I have so much love in my heart for my Borderline anthology. Back in the 80's Terri Windling came up with this crazy idea of mixing punk elves, music, contemporary settings and magic and asking friends to contribute to an anthology. The outcome was the original set of 4 Borderland anthologies. These are:
Borderland - edited by Terri Windling and Mark Alan Arnold
Bordertown - edited by Terri Windling and Mark Alan Arnold
Life on the Border - edited by Terri Windling
The Essential Bordertown - edited by Terri Windling and Delia Sherman
These anthologies were completely new things. They rocked the fantasy world, introducing readers and writers to new avenues and new stories and ushered in the boom in urban and paranormal fantasy as we see it today. Through these anthologies people like Holly Black recognised what Terri was doing - giving them real teens with attitude, crazy hair, too much sass and the ability to get into real world danger as well as otherworldly danger - these stories also gave the reader something else: the permission to believe in something magical. A whole new breed of writer was born and influenced by these anthologies - not many readers realise this as they tuck into books by Cassandra Clare, Emma Bull, Neil Gaiman and Charles de Lint, Holly Black et al.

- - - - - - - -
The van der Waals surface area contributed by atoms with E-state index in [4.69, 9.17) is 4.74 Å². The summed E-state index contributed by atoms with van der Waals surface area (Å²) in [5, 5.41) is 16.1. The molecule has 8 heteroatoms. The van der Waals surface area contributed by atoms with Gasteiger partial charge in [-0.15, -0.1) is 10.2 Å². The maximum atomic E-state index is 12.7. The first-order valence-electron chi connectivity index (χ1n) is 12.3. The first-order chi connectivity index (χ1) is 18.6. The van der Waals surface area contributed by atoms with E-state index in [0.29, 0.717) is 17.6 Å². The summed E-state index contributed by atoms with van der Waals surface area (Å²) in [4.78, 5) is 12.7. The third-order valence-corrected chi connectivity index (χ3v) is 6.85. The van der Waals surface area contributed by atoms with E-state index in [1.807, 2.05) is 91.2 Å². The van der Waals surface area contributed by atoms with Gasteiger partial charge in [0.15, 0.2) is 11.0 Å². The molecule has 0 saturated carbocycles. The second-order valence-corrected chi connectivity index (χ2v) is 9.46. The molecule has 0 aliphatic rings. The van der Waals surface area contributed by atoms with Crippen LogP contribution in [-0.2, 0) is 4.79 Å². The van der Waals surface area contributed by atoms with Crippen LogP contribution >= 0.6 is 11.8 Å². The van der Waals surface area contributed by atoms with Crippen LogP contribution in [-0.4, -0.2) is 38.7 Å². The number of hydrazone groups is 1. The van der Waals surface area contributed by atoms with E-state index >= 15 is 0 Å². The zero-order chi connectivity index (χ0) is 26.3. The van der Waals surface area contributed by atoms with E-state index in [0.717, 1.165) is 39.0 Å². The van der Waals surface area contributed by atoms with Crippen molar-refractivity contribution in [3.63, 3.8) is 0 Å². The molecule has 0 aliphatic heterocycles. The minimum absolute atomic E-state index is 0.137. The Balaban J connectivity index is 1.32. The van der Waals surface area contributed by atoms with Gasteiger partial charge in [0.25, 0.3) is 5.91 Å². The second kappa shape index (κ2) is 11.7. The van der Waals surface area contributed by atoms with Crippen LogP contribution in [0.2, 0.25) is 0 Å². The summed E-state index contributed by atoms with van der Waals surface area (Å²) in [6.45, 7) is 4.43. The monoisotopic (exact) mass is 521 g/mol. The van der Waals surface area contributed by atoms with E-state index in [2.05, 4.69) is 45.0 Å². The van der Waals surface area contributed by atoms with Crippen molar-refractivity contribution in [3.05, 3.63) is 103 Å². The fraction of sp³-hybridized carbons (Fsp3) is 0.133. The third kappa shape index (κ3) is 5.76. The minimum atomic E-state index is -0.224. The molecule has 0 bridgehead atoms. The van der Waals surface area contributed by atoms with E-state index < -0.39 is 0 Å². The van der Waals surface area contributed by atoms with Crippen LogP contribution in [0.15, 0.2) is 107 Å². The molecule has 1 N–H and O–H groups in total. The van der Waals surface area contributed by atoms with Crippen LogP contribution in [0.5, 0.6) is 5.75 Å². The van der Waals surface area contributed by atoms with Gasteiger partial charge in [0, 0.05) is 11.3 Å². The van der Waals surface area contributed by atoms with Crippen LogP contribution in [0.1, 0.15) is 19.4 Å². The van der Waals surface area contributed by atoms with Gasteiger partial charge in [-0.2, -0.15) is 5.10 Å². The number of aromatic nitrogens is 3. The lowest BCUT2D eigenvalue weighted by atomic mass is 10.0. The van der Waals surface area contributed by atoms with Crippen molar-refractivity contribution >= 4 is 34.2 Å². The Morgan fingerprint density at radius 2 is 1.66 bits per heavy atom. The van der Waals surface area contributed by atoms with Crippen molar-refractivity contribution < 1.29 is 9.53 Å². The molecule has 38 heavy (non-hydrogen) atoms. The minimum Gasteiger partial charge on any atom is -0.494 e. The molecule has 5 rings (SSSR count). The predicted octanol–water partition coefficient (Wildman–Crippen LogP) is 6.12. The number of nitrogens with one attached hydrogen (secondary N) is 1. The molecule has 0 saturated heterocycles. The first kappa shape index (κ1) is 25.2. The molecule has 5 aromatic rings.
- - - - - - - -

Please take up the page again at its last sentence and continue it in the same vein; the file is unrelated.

Several years on, Welcome to Bordertown is the brainchild of Holly Black and Ellen Kushner. They asked Terri if they could play in the town and Terri gave her permission. The stories are wide and varied and the authors run the gamut of the who's who of well known writers in both the adult and young adult world of literature.
I chose Delia Sherman's poem as my first review from this superb anthology. I chose it because I think it embodies not just what Bordertown is about but what makes urban fantasy and paranormal fantasy (including paranormal romance fantasy) it's own creature and keeps us coming back for more.
The poem is from a young scribe's point of view - they go around asking humans and elves what they think of Bordertown and the answers are wildly different, revelatory and genuinely forms the framework of many an aspiring writer's thoughts about creating an urban fantasy.
I give you part of the last stanza:
Mortals need mysteries.
They may not like them, but they need them
As vampires need blood,
As elves need mortals.
Stay tuned to MFB for more reviews from Bordertown, but in the meantime, check out the dedicated website here.